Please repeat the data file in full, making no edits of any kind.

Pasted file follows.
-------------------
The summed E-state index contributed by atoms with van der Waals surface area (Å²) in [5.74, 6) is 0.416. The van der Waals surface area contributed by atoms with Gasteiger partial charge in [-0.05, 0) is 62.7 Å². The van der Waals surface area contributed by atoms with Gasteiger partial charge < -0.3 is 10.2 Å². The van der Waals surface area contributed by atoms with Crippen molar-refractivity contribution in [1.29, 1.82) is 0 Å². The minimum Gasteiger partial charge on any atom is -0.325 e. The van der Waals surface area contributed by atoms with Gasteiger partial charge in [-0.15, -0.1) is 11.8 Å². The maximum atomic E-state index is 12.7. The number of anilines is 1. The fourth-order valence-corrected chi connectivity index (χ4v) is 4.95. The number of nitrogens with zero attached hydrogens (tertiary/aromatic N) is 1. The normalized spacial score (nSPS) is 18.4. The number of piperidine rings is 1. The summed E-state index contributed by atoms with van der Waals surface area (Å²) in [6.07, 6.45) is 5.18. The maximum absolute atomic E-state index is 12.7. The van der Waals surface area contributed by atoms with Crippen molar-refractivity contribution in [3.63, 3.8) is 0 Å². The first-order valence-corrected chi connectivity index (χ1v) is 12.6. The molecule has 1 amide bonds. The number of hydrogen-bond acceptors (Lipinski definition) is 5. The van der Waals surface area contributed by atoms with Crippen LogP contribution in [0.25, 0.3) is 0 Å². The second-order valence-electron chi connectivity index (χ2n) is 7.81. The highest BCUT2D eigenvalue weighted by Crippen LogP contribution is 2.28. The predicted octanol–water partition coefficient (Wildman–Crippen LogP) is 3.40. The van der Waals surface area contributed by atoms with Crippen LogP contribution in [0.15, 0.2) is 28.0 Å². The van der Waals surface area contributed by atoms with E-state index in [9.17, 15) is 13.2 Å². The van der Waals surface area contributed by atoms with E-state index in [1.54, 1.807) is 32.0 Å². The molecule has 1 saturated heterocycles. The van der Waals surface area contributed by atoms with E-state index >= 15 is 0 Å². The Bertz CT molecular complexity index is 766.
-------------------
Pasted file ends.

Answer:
The summed E-state index contributed by atoms with van der Waals surface area (Å²) in [5.74, 6) is 0.416. The van der Waals surface area contributed by atoms with Gasteiger partial charge in [-0.05, 0) is 62.7 Å². The van der Waals surface area contributed by atoms with Gasteiger partial charge < -0.3 is 10.2 Å². The van der Waals surface area contributed by atoms with Crippen molar-refractivity contribution in [1.29, 1.82) is 0 Å². The minimum Gasteiger partial charge on any atom is -0.325 e. The van der Waals surface area contributed by atoms with Gasteiger partial charge in [-0.15, -0.1) is 11.8 Å². The maximum atomic E-state index is 12.7. The number of anilines is 1. The fourth-order valence-corrected chi connectivity index (χ4v) is 4.95. The number of nitrogens with zero attached hydrogens (tertiary/aromatic N) is 1. The normalized spacial score (nSPS) is 18.4. The number of piperidine rings is 1. The summed E-state index contributed by atoms with van der Waals surface area (Å²) in [6.07, 6.45) is 5.18. The maximum absolute atomic E-state index is 12.7. The van der Waals surface area contributed by atoms with Crippen molar-refractivity contribution in [3.63, 3.8) is 0 Å². The first-order valence-corrected chi connectivity index (χ1v) is 12.6. The molecule has 1 amide bonds. The number of hydrogen-bond acceptors (Lipinski definition) is 5. The van der Waals surface area contributed by atoms with Crippen LogP contribution in [0.25, 0.3) is 0 Å². The second-order valence-electron chi connectivity index (χ2n) is 7.81. The highest BCUT2D eigenvalue weighted by Crippen LogP contribution is 2.28. The predicted octanol–water partition coefficient (Wildman–Crippen LogP) is 3.40. The van der Waals surface area contributed by atoms with Crippen LogP contribution in [0.15, 0.2) is 28.0 Å². The van der Waals surface area contributed by atoms with E-state index in [9.17, 15) is 13.2 Å². The van der Waals surface area contributed by atoms with E-state index in [1.54, 1.807) is 32.0 Å². The molecule has 1 saturated heterocycles. The van der Waals surface area contributed by atoms with E-state index >= 15 is 0 Å². The Bertz CT molecular complexity index is 766.